Louisiana will not be joining the Tobacco 21 movement, at least not via legislation passed at the state level.
On Thursday, the state’s House of Representatives defeated H.B. 38 on its third reading by a vote of 24-55, bringing an end to its legislative journey this session. The bill was introduced by Rep. Frank Hoffman, R-15.
The bill went through several amendments prior to the final vote, including adding exemptions for military personnel, first responders and law enforcement, as well as people who would have turned 18 prior to the increase’s proposed effective date, but it was not enough to appease opponents, with some calling all the exemptions confusing and thus a burden on retailers.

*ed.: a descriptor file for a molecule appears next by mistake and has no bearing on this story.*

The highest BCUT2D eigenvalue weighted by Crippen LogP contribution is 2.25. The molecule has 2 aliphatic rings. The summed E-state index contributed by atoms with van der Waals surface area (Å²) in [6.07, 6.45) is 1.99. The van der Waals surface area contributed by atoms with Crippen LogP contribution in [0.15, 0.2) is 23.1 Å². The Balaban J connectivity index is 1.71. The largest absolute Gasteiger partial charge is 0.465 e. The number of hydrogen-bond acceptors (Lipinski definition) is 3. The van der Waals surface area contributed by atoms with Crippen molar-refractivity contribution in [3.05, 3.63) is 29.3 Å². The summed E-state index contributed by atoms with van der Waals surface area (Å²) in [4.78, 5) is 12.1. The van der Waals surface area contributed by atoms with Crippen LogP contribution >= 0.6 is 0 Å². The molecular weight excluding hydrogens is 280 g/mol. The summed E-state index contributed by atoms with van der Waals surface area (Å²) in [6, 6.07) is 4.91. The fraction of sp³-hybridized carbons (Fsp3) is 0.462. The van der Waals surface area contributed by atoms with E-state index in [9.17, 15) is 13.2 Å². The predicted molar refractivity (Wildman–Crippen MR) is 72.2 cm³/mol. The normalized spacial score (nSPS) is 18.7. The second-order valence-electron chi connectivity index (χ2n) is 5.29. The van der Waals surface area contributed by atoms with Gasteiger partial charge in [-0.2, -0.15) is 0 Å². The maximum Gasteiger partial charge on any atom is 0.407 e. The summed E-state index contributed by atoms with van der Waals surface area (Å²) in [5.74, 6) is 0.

Even without Louisiana, the Tobacco 21 movement has had great success in 2019, adding several states to bring the total to more than a dozen that have raised the minimum age to purchase tobacco products to 21-years-old.
The state could still see the minimum age to purchase tobacco products go up to 21-years-old as several bills are currently being considered at the federal level, including one sponsored by U.S. Senate Majority Leader Mitch McConnell.